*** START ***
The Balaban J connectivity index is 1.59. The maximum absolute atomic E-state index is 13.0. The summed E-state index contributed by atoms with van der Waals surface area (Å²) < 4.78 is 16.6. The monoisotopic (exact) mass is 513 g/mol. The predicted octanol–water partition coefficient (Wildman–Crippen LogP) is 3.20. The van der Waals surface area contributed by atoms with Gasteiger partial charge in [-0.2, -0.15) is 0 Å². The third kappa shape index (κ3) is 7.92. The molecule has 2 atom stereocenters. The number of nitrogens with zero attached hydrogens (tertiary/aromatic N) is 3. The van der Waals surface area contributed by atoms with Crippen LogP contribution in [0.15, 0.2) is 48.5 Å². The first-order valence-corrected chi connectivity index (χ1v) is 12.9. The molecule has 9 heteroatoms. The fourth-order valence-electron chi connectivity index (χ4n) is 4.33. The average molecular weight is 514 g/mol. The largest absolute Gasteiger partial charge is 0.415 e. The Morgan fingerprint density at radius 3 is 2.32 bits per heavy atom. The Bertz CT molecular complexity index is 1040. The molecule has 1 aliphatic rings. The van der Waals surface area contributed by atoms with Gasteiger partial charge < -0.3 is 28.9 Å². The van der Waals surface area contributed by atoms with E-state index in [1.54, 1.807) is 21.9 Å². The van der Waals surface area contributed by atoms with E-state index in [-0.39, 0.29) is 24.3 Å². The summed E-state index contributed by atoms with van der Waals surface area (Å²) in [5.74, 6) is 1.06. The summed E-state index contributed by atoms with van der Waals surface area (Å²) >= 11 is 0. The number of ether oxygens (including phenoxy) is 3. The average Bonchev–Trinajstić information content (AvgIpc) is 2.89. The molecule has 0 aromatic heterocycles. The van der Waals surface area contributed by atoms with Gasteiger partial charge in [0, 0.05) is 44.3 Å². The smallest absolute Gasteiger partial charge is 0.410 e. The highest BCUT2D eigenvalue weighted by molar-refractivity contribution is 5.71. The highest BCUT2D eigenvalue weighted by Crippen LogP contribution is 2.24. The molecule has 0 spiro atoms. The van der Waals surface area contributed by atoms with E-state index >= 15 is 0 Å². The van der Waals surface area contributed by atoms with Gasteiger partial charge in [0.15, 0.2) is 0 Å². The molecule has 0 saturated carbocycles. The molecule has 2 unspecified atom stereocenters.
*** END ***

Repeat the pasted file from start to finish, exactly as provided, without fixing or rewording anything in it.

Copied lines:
The Balaban J connectivity index is 1.59. The maximum absolute atomic E-state index is 13.0. The summed E-state index contributed by atoms with van der Waals surface area (Å²) < 4.78 is 16.6. The monoisotopic (exact) mass is 513 g/mol. The predicted octanol–water partition coefficient (Wildman–Crippen LogP) is 3.20. The van der Waals surface area contributed by atoms with Gasteiger partial charge in [-0.2, -0.15) is 0 Å². The third kappa shape index (κ3) is 7.92. The molecule has 2 atom stereocenters. The number of nitrogens with zero attached hydrogens (tertiary/aromatic N) is 3. The van der Waals surface area contributed by atoms with Crippen LogP contribution in [0.15, 0.2) is 48.5 Å². The first-order valence-corrected chi connectivity index (χ1v) is 12.9. The molecule has 9 heteroatoms. The fourth-order valence-electron chi connectivity index (χ4n) is 4.33. The average molecular weight is 514 g/mol. The largest absolute Gasteiger partial charge is 0.415 e. The Morgan fingerprint density at radius 3 is 2.32 bits per heavy atom. The Bertz CT molecular complexity index is 1040. The molecule has 1 aliphatic rings. The van der Waals surface area contributed by atoms with Gasteiger partial charge < -0.3 is 28.9 Å². The van der Waals surface area contributed by atoms with E-state index in [1.54, 1.807) is 21.9 Å². The van der Waals surface area contributed by atoms with E-state index in [-0.39, 0.29) is 24.3 Å². The summed E-state index contributed by atoms with van der Waals surface area (Å²) in [5.74, 6) is 1.06. The summed E-state index contributed by atoms with van der Waals surface area (Å²) >= 11 is 0. The number of ether oxygens (including phenoxy) is 3. The average Bonchev–Trinajstić information content (AvgIpc) is 2.89. The molecule has 0 aromatic heterocycles. The van der Waals surface area contributed by atoms with Gasteiger partial charge in [0, 0.05) is 44.3 Å². The smallest absolute Gasteiger partial charge is 0.410 e. The highest BCUT2D eigenvalue weighted by molar-refractivity contribution is 5.71. The highest BCUT2D eigenvalue weighted by Crippen LogP contribution is 2.24. The molecule has 0 spiro atoms. The van der Waals surface area contributed by atoms with E-state index >= 15 is 0 Å². The van der Waals surface area contributed by atoms with Gasteiger partial charge in [0.15, 0.2) is 0 Å². The molecule has 0 saturated carbocycles. The molecule has 2 unspecified atom stereocenters.